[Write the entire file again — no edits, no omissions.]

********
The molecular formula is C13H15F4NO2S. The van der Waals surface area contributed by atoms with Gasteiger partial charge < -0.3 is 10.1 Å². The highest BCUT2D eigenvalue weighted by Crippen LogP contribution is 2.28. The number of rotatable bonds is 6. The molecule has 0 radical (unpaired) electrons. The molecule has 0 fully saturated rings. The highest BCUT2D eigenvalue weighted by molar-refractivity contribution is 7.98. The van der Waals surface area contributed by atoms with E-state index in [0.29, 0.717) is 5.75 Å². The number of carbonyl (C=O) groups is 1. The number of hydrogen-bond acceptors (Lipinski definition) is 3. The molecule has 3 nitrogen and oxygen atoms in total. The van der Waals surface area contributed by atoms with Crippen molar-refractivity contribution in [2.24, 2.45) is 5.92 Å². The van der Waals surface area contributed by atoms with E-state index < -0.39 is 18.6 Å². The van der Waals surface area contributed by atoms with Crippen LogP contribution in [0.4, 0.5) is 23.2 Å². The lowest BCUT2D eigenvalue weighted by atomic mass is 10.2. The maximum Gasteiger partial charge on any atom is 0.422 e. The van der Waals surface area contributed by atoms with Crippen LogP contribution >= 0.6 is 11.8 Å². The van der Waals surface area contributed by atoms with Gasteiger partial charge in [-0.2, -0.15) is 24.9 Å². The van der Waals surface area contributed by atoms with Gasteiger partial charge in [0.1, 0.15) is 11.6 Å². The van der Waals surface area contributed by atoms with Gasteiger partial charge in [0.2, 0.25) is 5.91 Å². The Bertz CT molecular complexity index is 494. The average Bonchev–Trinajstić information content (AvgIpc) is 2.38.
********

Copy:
The molecular formula is C13H15F4NO2S. The van der Waals surface area contributed by atoms with Gasteiger partial charge < -0.3 is 10.1 Å². The highest BCUT2D eigenvalue weighted by Crippen LogP contribution is 2.28. The number of rotatable bonds is 6. The molecule has 0 radical (unpaired) electrons. The molecule has 0 fully saturated rings. The highest BCUT2D eigenvalue weighted by molar-refractivity contribution is 7.98. The van der Waals surface area contributed by atoms with E-state index in [0.29, 0.717) is 5.75 Å². The number of carbonyl (C=O) groups is 1. The number of hydrogen-bond acceptors (Lipinski definition) is 3. The molecule has 3 nitrogen and oxygen atoms in total. The van der Waals surface area contributed by atoms with Crippen molar-refractivity contribution in [2.24, 2.45) is 5.92 Å². The van der Waals surface area contributed by atoms with E-state index < -0.39 is 18.6 Å². The van der Waals surface area contributed by atoms with Crippen LogP contribution in [0.4, 0.5) is 23.2 Å². The lowest BCUT2D eigenvalue weighted by atomic mass is 10.2. The maximum Gasteiger partial charge on any atom is 0.422 e. The van der Waals surface area contributed by atoms with Crippen LogP contribution >= 0.6 is 11.8 Å². The van der Waals surface area contributed by atoms with Gasteiger partial charge in [-0.2, -0.15) is 24.9 Å². The van der Waals surface area contributed by atoms with Gasteiger partial charge in [0.1, 0.15) is 11.6 Å². The van der Waals surface area contributed by atoms with Gasteiger partial charge in [0.2, 0.25) is 5.91 Å². The Bertz CT molecular complexity index is 494. The average Bonchev–Trinajstić information content (AvgIpc) is 2.38.